Archives for posts with tag: packaging
plastic bottle recycling

View of over 2 million plastic bottles for recycling.

When people recycle, they protect the environment and prevent valuable materials from going to waste. However, it’s important to check the recycling codes on bottles, tubs, bags and other items. Proper sorting improves efficiency and reduces the operating costs of recycling facilities. Plastic manufacturers use seven different codes.

#1 PETE/PET: Polyethyl tetraethylenei. Many beverages come in plastic bottles of this type. If your city doesn’t accept these bottles, you may be able to bring them to a redemption center.

#2 HDPE: High-density polyethylene. Manufacturers often use this plastic for rigid containers. Most recycling programs accept this type. You may have to recycle number two plastic bags at a grocery store.

#3 PVC/V: Polyvinyl chloride. Various chemical containers and other products contain this plastic. Only some towns and cities accept it. Remember to thoroughly rinse out any chemical residues.

#4 LDPE/LLDPE: Low-density polyethylene or linear low-density polyethylene. This more flexible plastic is used in some bags and condiment bottles. Most cities recycle it.

#5 PP: Polypropylene. This relatively common plastic is found in some cereal bowls and containers for refrigerated foods. You might be able to recycle it in a major town or city.

#6 PS: Polystyrene. This material can come in the form of plastic or foam in disposable cups, trays and cartons. It is particularly harmful to the environment. In most areas, it must be discarded.

#7  OTHER: Unlike the other numbers, seven doesn’t refer to a specific plastic. The material may consist of multiple plastics or a less common type. Few cities recycle it.

Metal, glass and cardboard often lack code numbers. If you need to sort metals, use a magnet; it won’t stick to aluminum. A symbol with a phone number usually means that you must take the item to a special location to recycle it. Contact your local government for specific sorting guidelines.


1. Argonne National Laboratory,
2. New York City,

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We love Green eggs and ham

According to the United Nations (UN), economic growth leads to diets rich in meat and dairy products. However, the processes used to make these foods available to consumers lead to water, land, and air pollution. The UN identifies numerous pressures these industries place on the environment: destruction of habitats, emission of harmful greenhouse gases, deforestation, urban air pollution, and pollution of freshwater resources.

Animal wastes contain harmful gases such as ammonia, carbon dioxide, and methane. Livestock and poultry are often given high-protein feed that contains significant amounts of nitrogen. The excess nitrogren that cannot be metabolized by animals is excreted as waste products, which emit ammonia as they decompose. High concentrations of ammonia in poorly ventilated animal housing facilities have a negative effect on animal health. For example, poultry may lose weight or cease laying eggs. The ammonia released into the atmosphere contributes to acid rain. Furthermore, exposure to high levels of ammonia can cause respiratory problems in humans. Carbon dioxide and methane are greenhouse gases that contribute to the greenhouse effect, which is a leading cause of climate change.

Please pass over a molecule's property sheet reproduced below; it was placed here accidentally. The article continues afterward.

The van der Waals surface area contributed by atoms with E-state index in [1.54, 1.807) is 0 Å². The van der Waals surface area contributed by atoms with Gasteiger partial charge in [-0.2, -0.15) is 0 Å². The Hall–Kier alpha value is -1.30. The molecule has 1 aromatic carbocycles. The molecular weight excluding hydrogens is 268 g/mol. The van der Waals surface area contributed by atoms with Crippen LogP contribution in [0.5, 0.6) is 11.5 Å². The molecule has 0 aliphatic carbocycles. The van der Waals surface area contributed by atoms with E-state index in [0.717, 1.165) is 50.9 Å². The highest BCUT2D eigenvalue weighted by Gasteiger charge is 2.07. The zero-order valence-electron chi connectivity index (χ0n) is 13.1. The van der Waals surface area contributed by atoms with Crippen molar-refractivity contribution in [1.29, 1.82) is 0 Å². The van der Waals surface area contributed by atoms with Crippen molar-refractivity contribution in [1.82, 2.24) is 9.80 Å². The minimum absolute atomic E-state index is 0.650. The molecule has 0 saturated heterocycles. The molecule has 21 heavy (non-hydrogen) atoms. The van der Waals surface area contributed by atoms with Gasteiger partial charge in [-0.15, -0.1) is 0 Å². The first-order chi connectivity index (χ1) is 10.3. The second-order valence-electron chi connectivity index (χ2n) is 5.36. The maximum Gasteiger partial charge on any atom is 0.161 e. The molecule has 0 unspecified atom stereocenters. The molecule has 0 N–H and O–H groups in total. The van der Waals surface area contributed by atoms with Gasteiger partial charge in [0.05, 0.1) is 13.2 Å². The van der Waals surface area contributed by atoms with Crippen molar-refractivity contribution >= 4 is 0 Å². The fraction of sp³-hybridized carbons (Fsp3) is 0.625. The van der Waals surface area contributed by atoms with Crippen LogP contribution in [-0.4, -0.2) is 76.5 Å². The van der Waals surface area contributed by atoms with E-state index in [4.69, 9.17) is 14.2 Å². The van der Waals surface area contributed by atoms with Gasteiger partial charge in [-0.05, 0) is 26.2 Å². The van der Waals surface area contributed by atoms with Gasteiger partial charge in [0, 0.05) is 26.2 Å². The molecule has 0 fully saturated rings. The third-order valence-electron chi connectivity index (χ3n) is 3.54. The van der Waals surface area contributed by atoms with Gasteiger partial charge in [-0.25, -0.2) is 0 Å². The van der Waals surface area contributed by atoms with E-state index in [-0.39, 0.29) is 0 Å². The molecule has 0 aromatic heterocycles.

The meat and dairy industries also contribute to the destruction of ecosystems and the loss of biodiversity. Animal wastes, pesticides and fertilizers applied to feedcrops, and chemicals used in tanneries leach into the soil and water, which leads to the destruction of aquatic ecosystems through eutrophication and the degradation of coral reefs. As these ecosystems become unbalanced, marine organisms die or migrate to other regions. Livestock production requires large amounts of land. As these operations expand, deforestation leads to the destruction of land-based ecosystems.

Consumers can fight these threats to the environment. People can change their eating habits by switching to a vegetarian diet or reducing their consumption of meat and dairy products. For example, families can cut meat from their menus one day each week. People in rural areas might consider raising their own livestock and poultry as their ancestors did. Reducing consumption levels is the best way to eliminate the environmental impact of the meat and dairy industries.

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